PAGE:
The Dunning-Kruger Effect

Watching the women’s Arial finals the other night gave me a tremendous sense of respect for their ability (Great job Laura Peel!!). However, waking up to the news of Norway’s curling team and their pants got me thinking that surely curling is something I could do. I mean I have played bowls before, surely, I would be average at curling. I think it’s safe to say that I would be well below average at curling and nowhere near Olympic level but why would I initially think I could do it?

The Dunning-Kruger effect occurs when individuals with low skill levels overestimate their abilities, conversely, individuals with high skill levels underestimate their abilities. This was shown in a study by Kruger & Dunning (1999) where undergraduate students of introductory courses in psychology were self-assessed on the domains of intellectual skills, grammar and sense of humour. Following the self-assessments, the students then estimated where they ranked on the results within the class. Results found that competent students underestimated their class ranks, while incompetent students with test scores that placed them in the 12th percentile estimated they ranked in the 62nd percentile.

Kruger & Dunning (1999) reasoned that the illusory superiority that occurs in the low skilled individuals is due to a metacognitive inability to recognise their own ineptitude. As stated by Dunning (2005), “If you’re incompetent, you can’t know your incompetent. The skills you need to produce the right answer are exactly the skills you need to recognise what a right answer is”.

Metacognition is something that I will be talking about more in-depth as the year goes on as it is central to many areas of our life. Metacognition (meta meaning ‘beyond’ & cognition meaning ‘thinking & awareness’) is the process of thinking about thinking. Metacognition is our ability to self-analyse and reflect on our thoughts, motivations and behavioural processes. In it’s absence we are left with little self-reflection or self-awareness, making objective evaluations about our competence or incompetence extremely difficult.  

In a study by Simons (2013), competitive bridge players predicted their results for bridge sessions before playing and received feedback about their actual performance following each session. Despite knowing their own relative skill and showing unbiased memory for their performance, they made overconfident predictions consistent with a Dunning–Kruger effect. This bias persisted even though players received accurate feedback about their predictions after each session. The finding of a Dunning–Kruger effect despite knowledge of relative ability suggests that differential self-knowledge is not a necessary precondition for the Dunning–Kruger effect. At least in some cases, the effect might reflect a different form of irrational optimism.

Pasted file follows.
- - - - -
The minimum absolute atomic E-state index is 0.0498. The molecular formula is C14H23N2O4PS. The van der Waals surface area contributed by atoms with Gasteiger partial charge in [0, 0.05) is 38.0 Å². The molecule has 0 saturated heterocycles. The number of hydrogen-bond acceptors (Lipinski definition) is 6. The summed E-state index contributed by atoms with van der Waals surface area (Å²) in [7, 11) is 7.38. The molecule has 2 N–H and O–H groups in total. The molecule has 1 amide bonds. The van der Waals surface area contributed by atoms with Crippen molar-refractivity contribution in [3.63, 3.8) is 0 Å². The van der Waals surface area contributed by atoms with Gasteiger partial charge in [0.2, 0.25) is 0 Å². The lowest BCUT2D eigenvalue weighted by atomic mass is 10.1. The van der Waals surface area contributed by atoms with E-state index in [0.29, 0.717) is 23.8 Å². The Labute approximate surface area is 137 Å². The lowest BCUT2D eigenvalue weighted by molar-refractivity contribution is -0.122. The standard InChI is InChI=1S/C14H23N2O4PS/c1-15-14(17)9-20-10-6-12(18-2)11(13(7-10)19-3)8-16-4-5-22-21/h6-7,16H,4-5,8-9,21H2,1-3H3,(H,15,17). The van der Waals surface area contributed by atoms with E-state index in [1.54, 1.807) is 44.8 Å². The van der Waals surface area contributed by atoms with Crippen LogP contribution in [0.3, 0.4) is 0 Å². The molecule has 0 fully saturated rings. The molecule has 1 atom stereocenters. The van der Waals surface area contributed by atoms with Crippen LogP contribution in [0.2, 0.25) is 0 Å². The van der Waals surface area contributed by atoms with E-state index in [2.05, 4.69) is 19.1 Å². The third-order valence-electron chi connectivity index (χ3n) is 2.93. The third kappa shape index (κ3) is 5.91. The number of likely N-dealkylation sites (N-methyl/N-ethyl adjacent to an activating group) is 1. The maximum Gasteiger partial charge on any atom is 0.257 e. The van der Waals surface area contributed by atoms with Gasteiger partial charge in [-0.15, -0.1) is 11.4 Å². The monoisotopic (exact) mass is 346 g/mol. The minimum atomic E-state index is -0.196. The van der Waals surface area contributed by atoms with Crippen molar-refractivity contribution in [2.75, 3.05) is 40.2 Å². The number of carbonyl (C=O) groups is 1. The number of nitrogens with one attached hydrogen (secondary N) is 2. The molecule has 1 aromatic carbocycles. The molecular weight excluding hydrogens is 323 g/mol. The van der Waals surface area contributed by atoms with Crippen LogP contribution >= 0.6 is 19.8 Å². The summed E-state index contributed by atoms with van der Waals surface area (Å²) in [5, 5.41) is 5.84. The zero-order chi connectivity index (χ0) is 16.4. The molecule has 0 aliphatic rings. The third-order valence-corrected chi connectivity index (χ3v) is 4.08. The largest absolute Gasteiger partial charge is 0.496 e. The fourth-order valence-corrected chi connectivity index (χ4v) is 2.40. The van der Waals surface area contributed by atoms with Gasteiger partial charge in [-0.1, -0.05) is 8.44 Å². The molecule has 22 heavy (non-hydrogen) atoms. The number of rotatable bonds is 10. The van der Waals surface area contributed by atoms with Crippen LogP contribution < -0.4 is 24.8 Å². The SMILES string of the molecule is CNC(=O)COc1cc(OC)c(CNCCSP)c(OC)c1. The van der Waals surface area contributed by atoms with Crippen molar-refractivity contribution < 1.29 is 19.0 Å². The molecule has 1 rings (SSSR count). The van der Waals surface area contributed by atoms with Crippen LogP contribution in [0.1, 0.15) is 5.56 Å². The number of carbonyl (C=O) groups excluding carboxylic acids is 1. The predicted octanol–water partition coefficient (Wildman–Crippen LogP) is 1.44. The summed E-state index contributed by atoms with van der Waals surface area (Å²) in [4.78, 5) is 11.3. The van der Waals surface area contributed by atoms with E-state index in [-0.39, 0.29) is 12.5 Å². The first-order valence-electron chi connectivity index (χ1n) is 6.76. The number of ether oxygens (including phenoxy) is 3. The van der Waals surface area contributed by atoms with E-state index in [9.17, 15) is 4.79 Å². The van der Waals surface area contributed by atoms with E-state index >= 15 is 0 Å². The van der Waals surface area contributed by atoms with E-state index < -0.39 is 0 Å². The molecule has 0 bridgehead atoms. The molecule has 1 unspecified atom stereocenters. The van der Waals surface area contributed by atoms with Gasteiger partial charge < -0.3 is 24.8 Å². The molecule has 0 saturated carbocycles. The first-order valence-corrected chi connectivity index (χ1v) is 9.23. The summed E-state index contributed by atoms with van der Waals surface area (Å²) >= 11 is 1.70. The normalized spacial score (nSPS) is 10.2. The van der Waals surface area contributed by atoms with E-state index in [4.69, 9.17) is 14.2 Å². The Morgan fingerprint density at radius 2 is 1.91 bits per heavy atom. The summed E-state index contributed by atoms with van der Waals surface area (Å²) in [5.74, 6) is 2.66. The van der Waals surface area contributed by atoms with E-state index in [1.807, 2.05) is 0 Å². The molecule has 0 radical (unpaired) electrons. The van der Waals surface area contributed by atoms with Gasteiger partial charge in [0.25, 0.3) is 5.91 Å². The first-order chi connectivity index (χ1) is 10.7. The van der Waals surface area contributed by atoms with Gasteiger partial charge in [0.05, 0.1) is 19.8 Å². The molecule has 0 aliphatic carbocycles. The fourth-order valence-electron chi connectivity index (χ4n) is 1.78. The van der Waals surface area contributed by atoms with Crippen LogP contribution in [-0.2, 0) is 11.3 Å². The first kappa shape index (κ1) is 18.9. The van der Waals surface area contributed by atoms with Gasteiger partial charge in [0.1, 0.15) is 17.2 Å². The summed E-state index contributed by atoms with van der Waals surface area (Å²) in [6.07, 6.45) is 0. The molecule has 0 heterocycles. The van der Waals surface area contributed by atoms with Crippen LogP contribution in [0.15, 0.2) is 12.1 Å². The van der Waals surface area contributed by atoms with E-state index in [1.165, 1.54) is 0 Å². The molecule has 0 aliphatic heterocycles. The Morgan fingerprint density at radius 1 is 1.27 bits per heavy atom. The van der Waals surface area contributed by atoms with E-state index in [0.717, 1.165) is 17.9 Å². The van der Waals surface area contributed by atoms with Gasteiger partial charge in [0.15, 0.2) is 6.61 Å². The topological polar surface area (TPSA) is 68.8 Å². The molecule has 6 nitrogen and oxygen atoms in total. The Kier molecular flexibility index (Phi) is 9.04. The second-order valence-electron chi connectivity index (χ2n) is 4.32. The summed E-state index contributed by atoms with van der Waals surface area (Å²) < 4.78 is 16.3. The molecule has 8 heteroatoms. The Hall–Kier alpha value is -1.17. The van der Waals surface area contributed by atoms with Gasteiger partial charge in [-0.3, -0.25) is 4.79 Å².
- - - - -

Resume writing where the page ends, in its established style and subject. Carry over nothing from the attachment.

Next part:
As for highly skilled individuals, Kruger & Dunning (1999) reasoned that due to their higher skill levels, tasks were completed with a higher level of ease. Due to this higher level of ease, assumptions were made that the task is easier than it is and therefore more people would be competent in completing it. I often find this prominent when talking to someone about their job, they talk very quickly about complicated processes that I have very little understanding of with the assumption that everybody would surely understand such processes.   

The Dunning-Kruger effect has been noticed for centuries and is reflected in one of my favourite quotes by Albert Einstein, “As our circle of knowledge expands, so does the circumference of darkness surrounding it”. Over confidence and irrational optimism can be the result of not growing our circle of knowledge and therefore having little ability for introspection and self-evaluation. This can lead us to not only make unhealthy decisions but to continue to make unhealthy decisions

Reference

Dunning, D. (2005). Self-insight: Roadblocks and Detours on the Path to Knowing Thyself. New York: Psychology Press. pp. 14–15

Kruger, J., & Dunning, D. (1999). Unskilled and unaware of it: How difficulties in recognizing one's own incompetence lead to inflated self-assessments.Journal of Personality and Social Psychology, 77(6), 1121-1134. Retrieved from https://search.proquest.com/docview/209801756?accountid=178506

Simons, D. J. (2013). Unskilled and optimistic: Overconfident predictions despite calibrated knowledge of relative skill. Psychonomic Bulletin & Review, 20(3), 601-7. Retrieved from https://search.proquest.com/docview/1368562557?accountid=178506